Bikers celebrate renewal after huge challenges

  • Pedalling forward for a cause
The Celebration of Life Ride on Sunday had a different vibe to the 94.7. It wasn’t about energy or commitment, it was about celebrating friend and fellow cyclist Howard Tucker’s recovery from Guillain-Barré syndrome.
by SAUL KAMIONSKY | Dec 05, 2019

More than 100 cyclists from the Capri Wheelers Cycling Club and Hatzolah participated. At least two of them, Tucker and David Slotow, had overcome huge personal ordeals by the time they set off from Huddle Park Golf Course to salute life and raise funds for charity.

This is the second year they have participated, but this year, Tucker didn’t want the ride to be named after him, so they changed it to the Celebration of Life Ride, according to Capri Wheelers chairperson Selwyn Sanders.

“The riders did three 50km loops,” says Sanders. “Each time we left the golf course, we did a 50km loop that goes around the Benoni area, and then made our way back. After each 50km loop, the riders came into the clubhouse, where we gave them cooldrinks, muffins, water, and whatever else they wanted.”

While the cyclists quenched their thirst during the intervals, Capri Wheelers had a raffle and raised almost R20 000, which was split evenly between the Community Security Organisation and DL Link.

“We are still celebrating the fact that Howard is well,” says Sanders. “Howard is an exceptional cyclist, and very strong.”

Tucker, who enjoyed the event’s camaraderie, says, “My resilience stems from my motto that there is no mountain too high, and I will never give up until I’m on top of that mountain.”

In 2017, Tucker rode up the Lombardy-based Mortirolo Pass in the Italian Alps, which is 12.4km long at an average gradient of 10.5%. It is such a demanding climb, even the then-doyen of doping, Lance Armstrong, described it as the “hardest climb” he had ever ridden.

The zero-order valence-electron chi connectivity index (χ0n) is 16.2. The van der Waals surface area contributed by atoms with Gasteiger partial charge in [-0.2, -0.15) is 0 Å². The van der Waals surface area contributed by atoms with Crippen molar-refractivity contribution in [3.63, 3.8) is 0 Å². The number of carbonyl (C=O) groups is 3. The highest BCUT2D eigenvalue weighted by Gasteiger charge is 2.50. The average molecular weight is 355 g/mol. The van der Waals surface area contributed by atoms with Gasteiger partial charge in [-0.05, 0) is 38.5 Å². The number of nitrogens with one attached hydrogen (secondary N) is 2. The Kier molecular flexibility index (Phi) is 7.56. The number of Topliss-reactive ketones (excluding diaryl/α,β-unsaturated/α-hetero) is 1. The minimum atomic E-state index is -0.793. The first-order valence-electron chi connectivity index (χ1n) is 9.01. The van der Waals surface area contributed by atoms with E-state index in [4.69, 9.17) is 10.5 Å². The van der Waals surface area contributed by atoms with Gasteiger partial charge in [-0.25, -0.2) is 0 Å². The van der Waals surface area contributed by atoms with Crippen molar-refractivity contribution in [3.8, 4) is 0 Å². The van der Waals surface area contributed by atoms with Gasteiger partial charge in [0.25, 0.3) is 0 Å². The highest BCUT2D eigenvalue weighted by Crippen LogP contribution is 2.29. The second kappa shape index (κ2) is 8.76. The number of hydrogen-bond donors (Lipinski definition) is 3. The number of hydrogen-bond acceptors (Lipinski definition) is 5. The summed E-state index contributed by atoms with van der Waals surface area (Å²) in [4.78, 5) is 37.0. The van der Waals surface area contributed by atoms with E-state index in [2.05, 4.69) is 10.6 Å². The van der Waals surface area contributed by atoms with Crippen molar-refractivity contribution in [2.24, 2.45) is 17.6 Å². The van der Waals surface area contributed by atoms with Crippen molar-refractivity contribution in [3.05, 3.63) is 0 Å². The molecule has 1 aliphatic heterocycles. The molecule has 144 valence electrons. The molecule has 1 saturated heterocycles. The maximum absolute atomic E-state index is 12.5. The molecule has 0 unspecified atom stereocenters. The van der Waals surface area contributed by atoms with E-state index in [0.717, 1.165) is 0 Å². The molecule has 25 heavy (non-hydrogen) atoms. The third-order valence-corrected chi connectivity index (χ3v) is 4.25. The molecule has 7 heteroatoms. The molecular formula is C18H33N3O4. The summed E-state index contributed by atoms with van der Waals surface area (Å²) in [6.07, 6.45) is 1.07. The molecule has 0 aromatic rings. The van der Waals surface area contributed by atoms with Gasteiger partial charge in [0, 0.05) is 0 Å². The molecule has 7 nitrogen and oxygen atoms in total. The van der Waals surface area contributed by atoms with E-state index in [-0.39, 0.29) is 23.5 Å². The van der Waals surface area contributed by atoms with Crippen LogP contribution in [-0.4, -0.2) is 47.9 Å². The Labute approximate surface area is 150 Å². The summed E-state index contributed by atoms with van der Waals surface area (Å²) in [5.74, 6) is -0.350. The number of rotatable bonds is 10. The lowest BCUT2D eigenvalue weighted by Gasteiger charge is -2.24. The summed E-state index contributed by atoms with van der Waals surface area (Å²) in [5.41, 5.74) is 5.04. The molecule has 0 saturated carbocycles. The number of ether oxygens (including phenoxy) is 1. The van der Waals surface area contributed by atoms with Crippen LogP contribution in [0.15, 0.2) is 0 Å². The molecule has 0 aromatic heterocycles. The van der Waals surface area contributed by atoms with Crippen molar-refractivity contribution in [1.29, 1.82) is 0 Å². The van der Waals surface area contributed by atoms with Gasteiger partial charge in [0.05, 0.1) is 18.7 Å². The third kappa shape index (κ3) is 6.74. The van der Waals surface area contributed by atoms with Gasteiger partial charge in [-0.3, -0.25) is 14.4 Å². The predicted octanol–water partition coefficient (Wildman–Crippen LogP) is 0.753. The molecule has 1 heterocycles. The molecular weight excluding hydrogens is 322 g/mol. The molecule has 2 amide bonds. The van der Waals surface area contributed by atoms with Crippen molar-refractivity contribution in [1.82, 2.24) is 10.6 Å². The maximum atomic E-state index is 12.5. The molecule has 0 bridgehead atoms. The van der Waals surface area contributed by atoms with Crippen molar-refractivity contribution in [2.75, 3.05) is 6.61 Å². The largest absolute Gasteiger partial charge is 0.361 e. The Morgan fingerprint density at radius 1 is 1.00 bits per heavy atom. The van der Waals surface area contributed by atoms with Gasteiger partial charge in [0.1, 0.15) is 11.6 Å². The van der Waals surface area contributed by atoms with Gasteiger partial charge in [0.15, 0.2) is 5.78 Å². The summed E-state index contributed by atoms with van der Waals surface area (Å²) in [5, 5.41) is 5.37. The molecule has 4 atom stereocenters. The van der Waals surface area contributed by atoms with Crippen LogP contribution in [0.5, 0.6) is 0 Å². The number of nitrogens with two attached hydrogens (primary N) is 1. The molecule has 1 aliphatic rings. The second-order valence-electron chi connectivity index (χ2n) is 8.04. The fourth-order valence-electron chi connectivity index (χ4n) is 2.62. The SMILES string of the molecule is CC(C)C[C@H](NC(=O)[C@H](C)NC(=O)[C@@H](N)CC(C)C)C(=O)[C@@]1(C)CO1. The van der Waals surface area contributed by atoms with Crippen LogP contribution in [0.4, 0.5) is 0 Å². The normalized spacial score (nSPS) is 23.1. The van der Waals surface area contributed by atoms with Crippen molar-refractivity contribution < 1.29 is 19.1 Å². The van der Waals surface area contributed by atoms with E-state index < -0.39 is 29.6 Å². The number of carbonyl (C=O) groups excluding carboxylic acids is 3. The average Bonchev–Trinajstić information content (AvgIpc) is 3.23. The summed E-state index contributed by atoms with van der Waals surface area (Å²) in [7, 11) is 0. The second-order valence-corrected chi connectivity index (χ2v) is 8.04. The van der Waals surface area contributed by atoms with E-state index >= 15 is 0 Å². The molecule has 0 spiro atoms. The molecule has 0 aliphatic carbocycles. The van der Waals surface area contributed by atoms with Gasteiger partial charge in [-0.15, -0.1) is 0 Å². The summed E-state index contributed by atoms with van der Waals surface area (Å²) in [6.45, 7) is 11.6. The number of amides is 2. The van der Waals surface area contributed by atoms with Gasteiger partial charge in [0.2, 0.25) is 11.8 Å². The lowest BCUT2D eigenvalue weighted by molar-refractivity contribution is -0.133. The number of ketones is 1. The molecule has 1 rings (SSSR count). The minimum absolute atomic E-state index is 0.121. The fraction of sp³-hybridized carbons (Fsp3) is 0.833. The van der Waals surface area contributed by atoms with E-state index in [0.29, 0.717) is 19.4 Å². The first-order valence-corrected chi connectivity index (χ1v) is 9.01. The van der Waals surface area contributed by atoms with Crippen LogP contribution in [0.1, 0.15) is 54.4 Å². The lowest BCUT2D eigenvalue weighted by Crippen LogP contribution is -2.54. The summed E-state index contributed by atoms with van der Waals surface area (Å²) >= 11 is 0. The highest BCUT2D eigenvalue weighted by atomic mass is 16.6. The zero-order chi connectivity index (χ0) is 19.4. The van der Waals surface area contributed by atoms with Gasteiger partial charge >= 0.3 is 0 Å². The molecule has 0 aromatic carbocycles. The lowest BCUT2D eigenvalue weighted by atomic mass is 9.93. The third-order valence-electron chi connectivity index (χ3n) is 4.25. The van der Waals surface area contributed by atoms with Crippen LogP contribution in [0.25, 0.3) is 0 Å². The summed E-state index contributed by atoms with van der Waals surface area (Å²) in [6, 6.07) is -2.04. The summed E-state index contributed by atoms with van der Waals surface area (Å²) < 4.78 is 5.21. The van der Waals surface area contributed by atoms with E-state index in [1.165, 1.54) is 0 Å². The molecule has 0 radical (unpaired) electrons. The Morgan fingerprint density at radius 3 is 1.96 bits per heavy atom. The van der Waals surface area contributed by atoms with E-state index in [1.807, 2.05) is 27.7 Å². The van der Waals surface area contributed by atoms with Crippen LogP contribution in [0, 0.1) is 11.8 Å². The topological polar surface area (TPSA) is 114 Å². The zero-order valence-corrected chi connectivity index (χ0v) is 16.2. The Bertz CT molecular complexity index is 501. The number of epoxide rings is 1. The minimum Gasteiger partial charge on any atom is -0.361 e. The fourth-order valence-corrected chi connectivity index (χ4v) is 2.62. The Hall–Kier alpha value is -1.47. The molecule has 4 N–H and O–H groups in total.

“Only four years earlier, I had bacterial diarrhoea two weeks prior to contracting Guillain Barré,” says Tucker. “I was prescribed an antibiotic called Ciprobay. I believe I contracted Guillain Barré as a reaction to Ciprobay, which was featured on Carte Blanche about five or six months ago. There were a couple of ladies that had similar symptoms to me, and have never fully recovered.”

Initially Tucker was completely paralysed, but he is thankful that it is largely a reversable condition.

Although his recovery has been “much slower” than envisioned, these days, he manages to accomplish whatever his heart desires during the day. “I was a fit cyclist before I got sick in November 2013. I call that period 31 November 2013, because I couldn’t move, and felt like I was going to stay in November until I could ride the 94.7 again.”

He managed it in 2015. “I was fortunate that I could ride my first 94.7 two years later,” he says.

“I continue to recover. I can walk fine, but I still can’t run, and I have quite weak muscles in the bottom part of my legs. I can’t do all exercises, but I can ride. I am a highly motivated person. Every year, I continue to push the barriers and find bigger challenges.”

While his friend, Slotow, calls Tucker a “real Rockstar”, Tucker says Slotow is a “real hero”.

Slotow’s story is as follows: “When I was 18, I walked in on a robbery at Delancey’s, Illovo. I was shot in the spine, and the prognosis was that I would never be able to get out of a wheelchair.

“Cycling was something that was unlikely, if not impossible. But I was fortunate enough to get back on a bike after a number of years. I cycled the 94.7 this year, 20 years after I was shot.”

Slotow says he enjoys the sense of camaraderie at the Celebration Ride, which has the spirit of a team time trial without the bunch sprint for victory.

However, getting to the finish line is a celebration of life for more than just Slotow and Tucker. For every cyclist who did the ride, there is an understanding that supporting one another over tough rides is what life’s journey is all about.

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